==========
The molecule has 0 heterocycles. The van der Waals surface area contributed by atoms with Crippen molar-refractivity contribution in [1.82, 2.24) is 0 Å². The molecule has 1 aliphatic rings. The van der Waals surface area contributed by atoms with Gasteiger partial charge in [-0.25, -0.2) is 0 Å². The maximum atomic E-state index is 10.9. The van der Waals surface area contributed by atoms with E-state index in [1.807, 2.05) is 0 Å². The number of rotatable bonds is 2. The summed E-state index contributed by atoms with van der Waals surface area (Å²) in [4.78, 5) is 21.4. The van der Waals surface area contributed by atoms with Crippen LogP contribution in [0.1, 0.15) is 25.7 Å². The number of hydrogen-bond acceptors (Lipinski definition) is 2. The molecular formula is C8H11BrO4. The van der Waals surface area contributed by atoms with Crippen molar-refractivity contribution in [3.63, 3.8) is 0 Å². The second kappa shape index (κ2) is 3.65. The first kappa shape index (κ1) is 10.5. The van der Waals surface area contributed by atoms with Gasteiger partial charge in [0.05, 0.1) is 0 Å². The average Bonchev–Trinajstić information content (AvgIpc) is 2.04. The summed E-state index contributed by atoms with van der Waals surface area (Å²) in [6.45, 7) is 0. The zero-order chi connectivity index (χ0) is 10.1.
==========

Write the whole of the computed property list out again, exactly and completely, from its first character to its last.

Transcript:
The molecule has 0 heterocycles. The van der Waals surface area contributed by atoms with Crippen molar-refractivity contribution in [1.82, 2.24) is 0 Å². The molecule has 1 aliphatic rings. The van der Waals surface area contributed by atoms with Gasteiger partial charge in [-0.25, -0.2) is 0 Å². The maximum atomic E-state index is 10.9. The van der Waals surface area contributed by atoms with E-state index in [1.807, 2.05) is 0 Å². The number of rotatable bonds is 2. The summed E-state index contributed by atoms with van der Waals surface area (Å²) in [4.78, 5) is 21.4. The van der Waals surface area contributed by atoms with Crippen LogP contribution in [0.1, 0.15) is 25.7 Å². The number of hydrogen-bond acceptors (Lipinski definition) is 2. The molecular formula is C8H11BrO4. The van der Waals surface area contributed by atoms with Crippen molar-refractivity contribution in [3.63, 3.8) is 0 Å². The second kappa shape index (κ2) is 3.65. The first kappa shape index (κ1) is 10.5. The van der Waals surface area contributed by atoms with Gasteiger partial charge in [0.05, 0.1) is 0 Å². The average Bonchev–Trinajstić information content (AvgIpc) is 2.04. The summed E-state index contributed by atoms with van der Waals surface area (Å²) in [6.45, 7) is 0. The zero-order chi connectivity index (χ0) is 10.1.